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Phil Lilley
Phil Lilley

Lilley's Lake Taneycomo Fishing Report, February 11

Table Rock Lake's level has dropped to 915.5 feet, just six inches from its seasonal power pool.  Monday morning, five spill gates were closed, leaving three turbines on line which pushed  about 10,000 cubic feet of water per second  into Lake Taneycomo.  Personally, I am thankful that the U.S. Army Corps of Engineers ran so much water through the lakes above us, but I wish that would continue.  Beaver Lake is still more than nine feet above its normal pool, which means the next rain event the basin gets, Beaver Dam will have to open its spill gates. 

At this time, Beaver Dam officials have been generating nonstop, allowing about 3,800 c.f.s of water to pass through.  They are running one of two turbines.  That lake level, though, is not dropping but holding at 1,129.64 feet.  It should start dropping soon, albeit, very slowly.

So we're almost back to where we were 10 days ago.  Table Rock dam operators are running three turbines presently, but there's a good chance we may see only two units running by the weekend as the lakes continue to drop.  You could search out the fishing report I posted two weeks ago and go from there.  Our trout are hungry for the same thing -- scuds, worms and minnows.

ryan rainbow taneycomo.jpg

There is one difference, though.  During this spill gate event, we spotted numerous threadfin shad in the water close to the dam.  Just Monday during One Cast, we saw one, still alive, swimming on the surface in the Trophy Run area.  The trout up close to the dam are  also taking white jigs and shad flies better than they did a couple of weeks ago.

I would also suggest dragging a small jerk bait or minnow bait either using a three-way drift rig or a carolina rig.

 

These are some of the baits we carry in our shop and use.  They are floating and vary in length from 2.5  to  3 inches.  We use either four- or six-pound line and a medium to medium-light action spinning rod, preferably  six foot or longer.

m639x11_1024x1024.jpg

When drifting this bait, of course, you want it ticking the bottom, but there's something else that draws a bite.  Lift the rod, making the lure run a little fast, then let the rod back down.  There's no right or wrong way to do this. . . just try it and see if you get bit faster.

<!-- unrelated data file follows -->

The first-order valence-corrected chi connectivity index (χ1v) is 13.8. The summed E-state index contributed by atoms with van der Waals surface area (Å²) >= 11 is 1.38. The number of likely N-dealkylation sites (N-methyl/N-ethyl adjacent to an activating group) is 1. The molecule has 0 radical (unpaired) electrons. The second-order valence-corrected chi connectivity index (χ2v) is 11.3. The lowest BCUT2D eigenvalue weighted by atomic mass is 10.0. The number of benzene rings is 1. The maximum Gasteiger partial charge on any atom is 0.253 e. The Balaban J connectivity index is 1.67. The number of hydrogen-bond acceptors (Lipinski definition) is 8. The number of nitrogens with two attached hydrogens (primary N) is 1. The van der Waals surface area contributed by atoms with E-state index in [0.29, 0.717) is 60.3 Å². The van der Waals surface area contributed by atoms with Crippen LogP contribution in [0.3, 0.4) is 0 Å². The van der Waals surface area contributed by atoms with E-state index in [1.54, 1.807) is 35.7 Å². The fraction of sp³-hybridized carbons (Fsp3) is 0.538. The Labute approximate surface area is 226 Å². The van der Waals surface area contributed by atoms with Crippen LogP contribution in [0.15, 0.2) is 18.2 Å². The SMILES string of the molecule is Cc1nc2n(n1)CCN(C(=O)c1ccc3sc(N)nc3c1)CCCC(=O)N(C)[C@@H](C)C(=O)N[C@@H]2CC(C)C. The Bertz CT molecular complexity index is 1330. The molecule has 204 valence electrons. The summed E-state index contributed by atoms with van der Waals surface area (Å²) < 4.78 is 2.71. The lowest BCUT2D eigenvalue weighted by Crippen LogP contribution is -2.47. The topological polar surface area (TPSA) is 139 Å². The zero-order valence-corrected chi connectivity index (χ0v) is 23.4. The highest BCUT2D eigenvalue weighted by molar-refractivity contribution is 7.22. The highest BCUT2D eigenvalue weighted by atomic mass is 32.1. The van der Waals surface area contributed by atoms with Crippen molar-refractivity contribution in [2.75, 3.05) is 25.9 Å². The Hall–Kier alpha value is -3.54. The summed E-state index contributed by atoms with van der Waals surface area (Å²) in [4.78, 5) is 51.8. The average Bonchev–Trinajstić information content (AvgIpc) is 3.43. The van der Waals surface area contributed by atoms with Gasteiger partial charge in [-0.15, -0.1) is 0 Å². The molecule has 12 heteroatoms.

The strike can be pretty hard, or the line may just get heavy and the ticking stops.  It's best to set the hook if there's any question.

You can fish this bait anywhere on the lake where there's enough current to drift this bait on the bottom.

This past week, my fishing buddy John Johnson fished a couple of days with a friend of his.  They did just okay in the trophy area using white jigs and drifting scuds.  They wanted to keep some rainbows, so they ended up drifting a pink San Juan worm from Fall Creek down to Lilleys' Landing and caught some nice trout, more than enough to take home.

phil duane rainbow piggy.jpg

The dock crew at Lilleys' Landing always asks anglers, after a day of fishing, what caught their trout.  Most are drifting bait (worms, minnows and Power Bait) on the bottom at various stretches below Fall Creek.  One thing to note -- some have reported their trout bellies are bulging with scuds when they clean them.

Every time the spill gates are opened and the current increases on the upper lake, it seems our trout eat a lot of freshwater shrimp.  The only reason I can think of is that the shrimp are swept up up of out their hiding places in the gravel where they are easy prey.  Whatever the reason, drifting a scud on the bottom during and soon after these events is a great way to catch trout, especially the older, more experienced fish that are accustomed to feeding on these bugs.

Bob-Berrysm-600x600.jpg

Egg flies are working, too.  These are fished just like the Power Eggs Berkleys makes except they're artificial, made of yarn with no scent.  Bob Berry caught this big beautiful rainbow Monday while drifting below the dam using a peach egg fly.  It measured 25 inches and was released after shooting a quick photo.  Note how dark it is.  Our rainbows are still in their spawning colors, and this male rainbow is a perfect example.

A Y2K will work, too, as well as the Miracle Fly Jeremy Hunt ties.  The Y2k is tied with a bead, and the Miracle fly is tied on a jig head.  I would suggest using the 1/100th-ounce instead of the 1/80th-ounce unless you're going to use it under a float.

Y2K.jpg

Of course, don't forget about drifting other areas of the lake for trout.  The Cooper Creek area is holding a lot of rainbows.  Monkey Island down through the Branson Landing is too . . . and for sure you need to hit the mouths of Turkey, Coon and Roark Creeks.  Word is there's schools of rainbows in those areas.

 



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